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Casey Graham Memorial Page
A couple more conferences:
On the weekend of April 15, the Parents of Suicides and Friends & Families of Suicides internet communities will sponsor their 5th annual retreat in Pavo, Georgia. The retreat is open to all survivors (membership in POS/FFOS is not a requirement). For details and registration information:
The Compassionate Friends USA will be holding their 28th national conference July 1-3 in Boston, Massachusetts (this is separate from the International Compassionate Friends gathering in Vancouver in August which was the subject of our previous message). Compassionate Friends is for all bereaved parents, and although not specific to suicide, the conference will include nearly 100 workshops, some of which will address the loss of a child to suicide. There will also be activities for siblings, grandparents, friends and others who are interested, as well as a pre-conference Professionals Day to help educate professionals who interact with bereaved families following the death of a child. For more information and to register:
Suicide is not a victimless crime.
His pain is gone, but we do the time.
Loved ones are given the victim role.
The pain and the grief take their toll.
Trapped in our memories
Lost in our grief.
We search for answers.
But, He is at peace.
The life we had known ended that day.
Our faith is tested as we pray.
The life we thought normal is no longer.
It's true:with absence the heart grows fonder.
With questions we kneel at a grave and cry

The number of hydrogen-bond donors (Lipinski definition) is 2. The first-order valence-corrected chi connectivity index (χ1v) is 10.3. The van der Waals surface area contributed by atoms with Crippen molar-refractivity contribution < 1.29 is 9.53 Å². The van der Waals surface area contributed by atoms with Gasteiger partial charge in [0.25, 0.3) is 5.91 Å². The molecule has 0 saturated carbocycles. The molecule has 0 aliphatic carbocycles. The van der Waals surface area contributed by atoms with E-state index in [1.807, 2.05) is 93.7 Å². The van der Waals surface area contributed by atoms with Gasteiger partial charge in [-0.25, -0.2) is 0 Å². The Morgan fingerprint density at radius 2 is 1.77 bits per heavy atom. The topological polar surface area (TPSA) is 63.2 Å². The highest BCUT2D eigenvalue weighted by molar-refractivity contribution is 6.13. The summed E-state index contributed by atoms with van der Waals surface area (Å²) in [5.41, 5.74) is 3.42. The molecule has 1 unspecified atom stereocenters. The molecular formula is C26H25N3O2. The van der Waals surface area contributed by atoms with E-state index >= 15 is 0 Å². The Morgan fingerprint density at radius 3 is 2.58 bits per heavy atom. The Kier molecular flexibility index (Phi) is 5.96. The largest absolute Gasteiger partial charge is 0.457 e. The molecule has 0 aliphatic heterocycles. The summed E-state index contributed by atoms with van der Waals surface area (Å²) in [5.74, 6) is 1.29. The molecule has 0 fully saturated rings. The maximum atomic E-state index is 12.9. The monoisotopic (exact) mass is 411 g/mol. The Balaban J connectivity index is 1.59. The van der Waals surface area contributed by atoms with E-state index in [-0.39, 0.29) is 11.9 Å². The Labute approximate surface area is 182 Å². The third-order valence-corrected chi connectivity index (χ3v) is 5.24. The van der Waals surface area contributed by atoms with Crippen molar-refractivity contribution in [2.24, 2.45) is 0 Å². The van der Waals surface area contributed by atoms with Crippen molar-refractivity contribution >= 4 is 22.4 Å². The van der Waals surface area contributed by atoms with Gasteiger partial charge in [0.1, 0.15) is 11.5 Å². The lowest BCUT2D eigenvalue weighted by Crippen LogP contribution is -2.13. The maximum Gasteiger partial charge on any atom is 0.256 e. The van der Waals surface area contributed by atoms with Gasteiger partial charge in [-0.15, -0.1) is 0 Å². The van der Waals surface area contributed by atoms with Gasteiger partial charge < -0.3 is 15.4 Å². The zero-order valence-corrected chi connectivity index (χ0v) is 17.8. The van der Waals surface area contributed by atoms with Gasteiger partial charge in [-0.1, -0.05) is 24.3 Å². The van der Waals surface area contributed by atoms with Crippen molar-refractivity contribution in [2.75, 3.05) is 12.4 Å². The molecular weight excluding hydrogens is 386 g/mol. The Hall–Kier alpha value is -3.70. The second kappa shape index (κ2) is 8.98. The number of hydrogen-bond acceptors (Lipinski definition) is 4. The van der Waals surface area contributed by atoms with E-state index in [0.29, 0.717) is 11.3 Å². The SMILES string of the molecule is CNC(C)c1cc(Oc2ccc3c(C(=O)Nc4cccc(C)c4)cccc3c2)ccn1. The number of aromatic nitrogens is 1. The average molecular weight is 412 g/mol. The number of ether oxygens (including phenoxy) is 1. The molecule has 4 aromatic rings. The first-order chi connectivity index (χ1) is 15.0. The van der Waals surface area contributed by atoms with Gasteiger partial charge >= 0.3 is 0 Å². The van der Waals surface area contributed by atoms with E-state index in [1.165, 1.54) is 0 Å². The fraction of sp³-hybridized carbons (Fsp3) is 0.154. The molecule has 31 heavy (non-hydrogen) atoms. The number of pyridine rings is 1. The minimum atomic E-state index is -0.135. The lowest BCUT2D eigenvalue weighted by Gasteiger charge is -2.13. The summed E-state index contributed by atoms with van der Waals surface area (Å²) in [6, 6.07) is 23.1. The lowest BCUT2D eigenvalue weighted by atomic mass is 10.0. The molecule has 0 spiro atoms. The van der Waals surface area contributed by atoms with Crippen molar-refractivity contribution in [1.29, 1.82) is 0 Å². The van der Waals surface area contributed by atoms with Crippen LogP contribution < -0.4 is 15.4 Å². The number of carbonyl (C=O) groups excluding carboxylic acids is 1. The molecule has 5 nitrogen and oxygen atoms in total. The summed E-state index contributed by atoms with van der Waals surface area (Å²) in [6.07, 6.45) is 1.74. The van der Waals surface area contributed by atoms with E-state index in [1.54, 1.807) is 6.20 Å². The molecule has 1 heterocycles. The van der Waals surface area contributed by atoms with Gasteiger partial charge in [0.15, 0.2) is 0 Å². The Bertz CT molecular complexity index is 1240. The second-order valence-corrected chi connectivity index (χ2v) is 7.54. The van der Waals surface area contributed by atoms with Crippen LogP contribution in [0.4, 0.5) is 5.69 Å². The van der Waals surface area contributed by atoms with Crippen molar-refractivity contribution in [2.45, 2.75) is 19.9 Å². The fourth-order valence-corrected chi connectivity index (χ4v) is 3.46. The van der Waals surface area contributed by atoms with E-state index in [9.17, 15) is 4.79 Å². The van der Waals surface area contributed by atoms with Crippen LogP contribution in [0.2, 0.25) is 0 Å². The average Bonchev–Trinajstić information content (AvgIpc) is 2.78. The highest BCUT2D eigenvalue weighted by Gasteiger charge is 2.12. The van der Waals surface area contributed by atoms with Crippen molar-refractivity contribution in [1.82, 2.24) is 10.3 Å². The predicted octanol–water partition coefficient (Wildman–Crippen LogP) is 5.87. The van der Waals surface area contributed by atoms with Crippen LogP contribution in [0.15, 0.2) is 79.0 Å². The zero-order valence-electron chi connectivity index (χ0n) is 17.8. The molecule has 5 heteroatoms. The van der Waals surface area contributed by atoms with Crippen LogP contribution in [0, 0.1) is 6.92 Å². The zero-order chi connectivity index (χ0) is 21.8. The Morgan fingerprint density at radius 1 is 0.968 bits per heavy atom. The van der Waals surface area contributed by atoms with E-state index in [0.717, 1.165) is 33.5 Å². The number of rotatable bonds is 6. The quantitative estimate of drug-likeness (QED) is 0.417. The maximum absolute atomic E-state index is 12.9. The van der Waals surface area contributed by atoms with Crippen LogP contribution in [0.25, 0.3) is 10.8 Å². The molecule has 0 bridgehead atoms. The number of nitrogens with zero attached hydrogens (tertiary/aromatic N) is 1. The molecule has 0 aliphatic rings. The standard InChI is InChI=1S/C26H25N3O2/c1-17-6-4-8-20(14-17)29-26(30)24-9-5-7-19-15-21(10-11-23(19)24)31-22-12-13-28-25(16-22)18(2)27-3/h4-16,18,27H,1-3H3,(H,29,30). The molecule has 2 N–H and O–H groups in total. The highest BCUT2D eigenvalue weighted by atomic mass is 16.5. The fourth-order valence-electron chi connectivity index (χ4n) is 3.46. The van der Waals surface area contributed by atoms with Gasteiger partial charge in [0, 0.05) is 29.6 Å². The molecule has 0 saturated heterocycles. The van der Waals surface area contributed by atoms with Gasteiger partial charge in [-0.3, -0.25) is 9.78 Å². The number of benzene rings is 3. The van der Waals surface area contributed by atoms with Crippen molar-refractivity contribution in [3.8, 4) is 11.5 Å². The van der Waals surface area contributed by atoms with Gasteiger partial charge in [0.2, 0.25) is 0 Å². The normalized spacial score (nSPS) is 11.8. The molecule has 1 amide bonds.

Without answers we attempt to say good-bye.
To a loved one who felt this was his only way out.
To my Daddy who didn't know he could just cry out.
Alone in his pain; alone in his death.
I wish I could have been there when he went to rest.
He died alone, which hurts so much more.
He died alone, whatever for?
To his doctors he spoke of pain without end.
TO us he did not mention what was happening within.
His body began to fail long before his mind.
He chose to end his life long before his time.
Alone without comfort my family still grieves.
Separated by miles, but not by our needs.
We long to hold him, kiss him, and speak to him once more.
Just a last word to say as he walked out life's door.
Now we must move on with life's great journey.
We must breathe in and breathe out while inside we're hurting.
We must continue for our family, for us.
We must continue, like it or not, we must.
By Stephanie MacLellan - The Chronicle-Journal
March 13, 2005
Suicide is no longer a criminal act, but the word
still carries a legacy of
shame that can stop people from getting help.
Dr. Paul Mulzer, a psychiatrist at Lakehead
Psychiatric Hospital, thinks it
has to do with the stigma that surrounds mental
illness in general.
"People don't refer to diabetes as a failure of the pancreas, but they refer
to depression as a failure of will-power or self-discipline," he said.
"It's a real misinterpretation, and seeing it as a non-medical condition when, in
fact, it's very medical."
Brenda Simpson, a social worker in suicide
prevention for more than a decade,
sees an attitude of silence around suicide in
particular. She thinks it's left over from the days in which
suicide was considered a sin, and a cause
for shame for the family. She notes that to this day,
coroners won't always report suicide as a cause of death,
instead calling the death an accident.
'If someone says, "We're not going to say it's suicide to protect